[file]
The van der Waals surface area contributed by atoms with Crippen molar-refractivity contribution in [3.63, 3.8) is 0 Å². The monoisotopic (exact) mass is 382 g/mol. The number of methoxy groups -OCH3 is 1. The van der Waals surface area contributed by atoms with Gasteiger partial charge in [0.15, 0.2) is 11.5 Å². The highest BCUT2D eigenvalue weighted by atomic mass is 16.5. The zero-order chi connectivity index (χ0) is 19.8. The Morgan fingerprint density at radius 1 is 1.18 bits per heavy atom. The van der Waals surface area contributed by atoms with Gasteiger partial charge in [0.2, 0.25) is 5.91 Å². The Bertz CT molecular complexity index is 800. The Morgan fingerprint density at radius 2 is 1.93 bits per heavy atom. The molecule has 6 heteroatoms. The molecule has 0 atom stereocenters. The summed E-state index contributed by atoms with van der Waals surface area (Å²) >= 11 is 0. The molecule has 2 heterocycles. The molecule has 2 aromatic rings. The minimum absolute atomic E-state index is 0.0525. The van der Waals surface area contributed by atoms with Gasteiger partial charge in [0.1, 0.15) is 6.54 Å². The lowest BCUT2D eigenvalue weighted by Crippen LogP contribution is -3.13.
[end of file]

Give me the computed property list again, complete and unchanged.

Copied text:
The van der Waals surface area contributed by atoms with Crippen molar-refractivity contribution in [3.63, 3.8) is 0 Å². The monoisotopic (exact) mass is 382 g/mol. The number of methoxy groups -OCH3 is 1. The van der Waals surface area contributed by atoms with Gasteiger partial charge in [0.15, 0.2) is 11.5 Å². The highest BCUT2D eigenvalue weighted by atomic mass is 16.5. The zero-order chi connectivity index (χ0) is 19.8. The Morgan fingerprint density at radius 1 is 1.18 bits per heavy atom. The van der Waals surface area contributed by atoms with Gasteiger partial charge in [0.2, 0.25) is 5.91 Å². The Bertz CT molecular complexity index is 800. The Morgan fingerprint density at radius 2 is 1.93 bits per heavy atom. The molecule has 6 heteroatoms. The molecule has 0 atom stereocenters. The summed E-state index contributed by atoms with van der Waals surface area (Å²) >= 11 is 0. The molecule has 2 heterocycles. The molecule has 2 aromatic rings. The minimum absolute atomic E-state index is 0.0525. The van der Waals surface area contributed by atoms with Gasteiger partial charge in [0.1, 0.15) is 6.54 Å². The lowest BCUT2D eigenvalue weighted by Crippen LogP contribution is -3.13.